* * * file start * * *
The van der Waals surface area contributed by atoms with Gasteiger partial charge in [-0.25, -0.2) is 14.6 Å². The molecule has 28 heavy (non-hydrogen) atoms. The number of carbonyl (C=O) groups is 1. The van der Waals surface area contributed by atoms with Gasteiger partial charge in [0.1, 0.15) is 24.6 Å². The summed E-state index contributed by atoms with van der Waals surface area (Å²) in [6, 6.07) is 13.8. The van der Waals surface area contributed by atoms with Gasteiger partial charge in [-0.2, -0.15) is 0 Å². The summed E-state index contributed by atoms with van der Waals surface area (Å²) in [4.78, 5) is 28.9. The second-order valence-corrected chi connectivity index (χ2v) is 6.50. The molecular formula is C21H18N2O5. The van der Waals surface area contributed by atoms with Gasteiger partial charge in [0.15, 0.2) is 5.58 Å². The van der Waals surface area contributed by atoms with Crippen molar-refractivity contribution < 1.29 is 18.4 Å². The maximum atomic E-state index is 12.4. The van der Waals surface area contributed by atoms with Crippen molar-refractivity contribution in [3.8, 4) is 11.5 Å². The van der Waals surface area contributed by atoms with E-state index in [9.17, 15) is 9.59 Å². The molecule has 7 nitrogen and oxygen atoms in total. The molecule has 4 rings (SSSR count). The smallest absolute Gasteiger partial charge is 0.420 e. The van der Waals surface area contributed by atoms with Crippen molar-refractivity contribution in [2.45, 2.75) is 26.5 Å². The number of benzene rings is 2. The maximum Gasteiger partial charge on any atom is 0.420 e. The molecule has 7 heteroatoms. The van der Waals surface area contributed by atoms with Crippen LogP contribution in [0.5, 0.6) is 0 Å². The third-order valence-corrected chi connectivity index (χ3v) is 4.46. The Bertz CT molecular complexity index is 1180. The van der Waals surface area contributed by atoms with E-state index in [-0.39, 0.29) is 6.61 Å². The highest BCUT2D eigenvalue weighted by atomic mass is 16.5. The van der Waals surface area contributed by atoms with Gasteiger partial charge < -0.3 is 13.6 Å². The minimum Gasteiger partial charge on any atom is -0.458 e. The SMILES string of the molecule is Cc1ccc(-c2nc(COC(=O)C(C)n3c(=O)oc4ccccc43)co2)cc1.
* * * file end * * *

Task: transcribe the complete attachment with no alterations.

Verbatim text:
The van der Waals surface area contributed by atoms with Gasteiger partial charge in [-0.25, -0.2) is 14.6 Å². The molecule has 28 heavy (non-hydrogen) atoms. The number of carbonyl (C=O) groups is 1. The van der Waals surface area contributed by atoms with Gasteiger partial charge in [0.1, 0.15) is 24.6 Å². The summed E-state index contributed by atoms with van der Waals surface area (Å²) in [6, 6.07) is 13.8. The van der Waals surface area contributed by atoms with Gasteiger partial charge in [-0.2, -0.15) is 0 Å². The summed E-state index contributed by atoms with van der Waals surface area (Å²) in [4.78, 5) is 28.9. The second-order valence-corrected chi connectivity index (χ2v) is 6.50. The molecular formula is C21H18N2O5. The van der Waals surface area contributed by atoms with Gasteiger partial charge in [0.15, 0.2) is 5.58 Å². The van der Waals surface area contributed by atoms with Crippen molar-refractivity contribution < 1.29 is 18.4 Å². The maximum atomic E-state index is 12.4. The van der Waals surface area contributed by atoms with Crippen molar-refractivity contribution in [3.8, 4) is 11.5 Å². The van der Waals surface area contributed by atoms with E-state index in [9.17, 15) is 9.59 Å². The molecule has 7 nitrogen and oxygen atoms in total. The molecule has 4 rings (SSSR count). The smallest absolute Gasteiger partial charge is 0.420 e. The van der Waals surface area contributed by atoms with Crippen molar-refractivity contribution in [2.45, 2.75) is 26.5 Å². The number of benzene rings is 2. The maximum Gasteiger partial charge on any atom is 0.420 e. The molecule has 7 heteroatoms. The van der Waals surface area contributed by atoms with Crippen LogP contribution in [0.5, 0.6) is 0 Å². The third-order valence-corrected chi connectivity index (χ3v) is 4.46. The Bertz CT molecular complexity index is 1180. The van der Waals surface area contributed by atoms with E-state index in [-0.39, 0.29) is 6.61 Å². The highest BCUT2D eigenvalue weighted by atomic mass is 16.5. The van der Waals surface area contributed by atoms with Gasteiger partial charge < -0.3 is 13.6 Å². The minimum Gasteiger partial charge on any atom is -0.458 e. The SMILES string of the molecule is Cc1ccc(-c2nc(COC(=O)C(C)n3c(=O)oc4ccccc43)co2)cc1.